I started writing this post on New Year's Eve, at the end of a decade that started with Y2K panic and only got weirder from there. I'm not going to write a year-in-review post, much less a decade-in-review one, and I'll post a longer wrap-up of the highlights of MLA 2009 in a day or two. For now, I just wanted to share a thought (in the way that I used to do on this blog all the time; New Year's resolution #1, stop neglecting the blog). Here goes:
MLA got me to thinking—particularly after some very interesting comments by Laura Mandell, in the "Collaboration in the Digital Humanities" panel, about how Renaissance people don't really fit in the modern university—about a not-quite-paradox of academic life. When you decide to be an academic, you choose a discipline and a field and a specialty, and chances are you stick with it for the rest of your working life. You may branch out into related specialties, but plenty of scholars' research interests stay remarkably stable over the course of their careers.
At the same time, you can expect your personal life to be profoundly unstable: no settled place to live until you get tenure somewhere you want to be, which, nowadays, is looking vanishingly unlikely for most people pursuing academic careers (at least in the humanities). You may adjunct in multiple places at once. You may migrate from job to job for years, picking up and moving every time you start to settle, keeping up with the people you're closest to only long-distance.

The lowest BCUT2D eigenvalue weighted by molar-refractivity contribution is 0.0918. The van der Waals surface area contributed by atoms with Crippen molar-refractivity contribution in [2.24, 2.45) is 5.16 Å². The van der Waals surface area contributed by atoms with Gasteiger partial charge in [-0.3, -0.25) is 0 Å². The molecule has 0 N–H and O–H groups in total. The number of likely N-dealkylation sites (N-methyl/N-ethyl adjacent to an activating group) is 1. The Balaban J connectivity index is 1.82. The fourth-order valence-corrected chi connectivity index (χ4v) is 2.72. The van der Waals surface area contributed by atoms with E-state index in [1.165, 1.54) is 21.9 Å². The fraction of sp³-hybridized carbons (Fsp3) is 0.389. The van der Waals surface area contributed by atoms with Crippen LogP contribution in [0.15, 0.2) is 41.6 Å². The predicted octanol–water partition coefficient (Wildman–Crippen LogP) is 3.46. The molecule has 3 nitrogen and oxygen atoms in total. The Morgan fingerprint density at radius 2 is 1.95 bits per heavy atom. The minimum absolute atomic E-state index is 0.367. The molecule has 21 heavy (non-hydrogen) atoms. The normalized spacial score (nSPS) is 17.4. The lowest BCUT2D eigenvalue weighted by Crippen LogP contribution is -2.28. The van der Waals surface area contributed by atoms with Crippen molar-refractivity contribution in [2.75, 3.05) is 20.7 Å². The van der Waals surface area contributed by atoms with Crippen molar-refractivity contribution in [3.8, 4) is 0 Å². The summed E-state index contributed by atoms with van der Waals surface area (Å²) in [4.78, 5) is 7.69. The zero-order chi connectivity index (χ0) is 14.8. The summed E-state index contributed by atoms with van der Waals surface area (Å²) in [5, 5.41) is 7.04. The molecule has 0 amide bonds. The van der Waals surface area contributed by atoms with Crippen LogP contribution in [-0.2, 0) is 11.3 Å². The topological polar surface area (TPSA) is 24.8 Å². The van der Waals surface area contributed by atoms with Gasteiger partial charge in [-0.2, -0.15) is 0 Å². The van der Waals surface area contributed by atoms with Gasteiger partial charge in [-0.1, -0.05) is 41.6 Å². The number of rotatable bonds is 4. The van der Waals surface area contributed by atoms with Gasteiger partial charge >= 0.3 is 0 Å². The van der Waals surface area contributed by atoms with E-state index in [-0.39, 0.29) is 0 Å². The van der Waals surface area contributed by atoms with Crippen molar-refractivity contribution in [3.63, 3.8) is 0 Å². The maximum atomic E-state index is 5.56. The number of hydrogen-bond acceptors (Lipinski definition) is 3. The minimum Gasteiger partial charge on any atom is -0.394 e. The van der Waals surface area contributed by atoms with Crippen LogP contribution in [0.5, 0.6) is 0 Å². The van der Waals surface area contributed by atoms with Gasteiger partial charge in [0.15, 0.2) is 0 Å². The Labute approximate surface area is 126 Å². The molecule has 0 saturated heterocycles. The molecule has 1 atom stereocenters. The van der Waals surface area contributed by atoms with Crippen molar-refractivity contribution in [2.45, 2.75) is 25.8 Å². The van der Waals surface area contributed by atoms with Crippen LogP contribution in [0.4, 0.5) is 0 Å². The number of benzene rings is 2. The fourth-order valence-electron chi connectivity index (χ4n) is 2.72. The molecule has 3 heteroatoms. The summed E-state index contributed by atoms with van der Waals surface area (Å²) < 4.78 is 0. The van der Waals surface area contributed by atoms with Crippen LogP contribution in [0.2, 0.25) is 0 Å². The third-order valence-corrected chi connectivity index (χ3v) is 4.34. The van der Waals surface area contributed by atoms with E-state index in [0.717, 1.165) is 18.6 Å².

What I realized was that I want precisely the opposite: a reasonably settled personal life, in a place of my own choosing, with a community of friends and neighbors who aren't perpetually transient, and whom I can invite over for dinner. And I also want the freedom to move from one research area to another without the pressure to devote my entire career to becoming one of the world's foremost experts in early modern British lyric. I've had serial research obsessions ever since I was a child; in retrospect, I'm not sure why I ever thought a life of specialization in a single area would suit me. In short, I'm a Renaissance person still in search of my 18th-century salon.
I'm immensely grateful to have found a job that allows for the pursuit of serial research obsessions. There are few better places than a library for a curious Renaissance person to wind up. As for the other half of the picture, I'm working on it. As I said to a friend (who, alas, lives too far away to come over for dinner) at MLA, I'm making the settled personal life part of my five-year plan for the first half of the new decade. By the time I hit 40, I want to be rooted among people and places I love.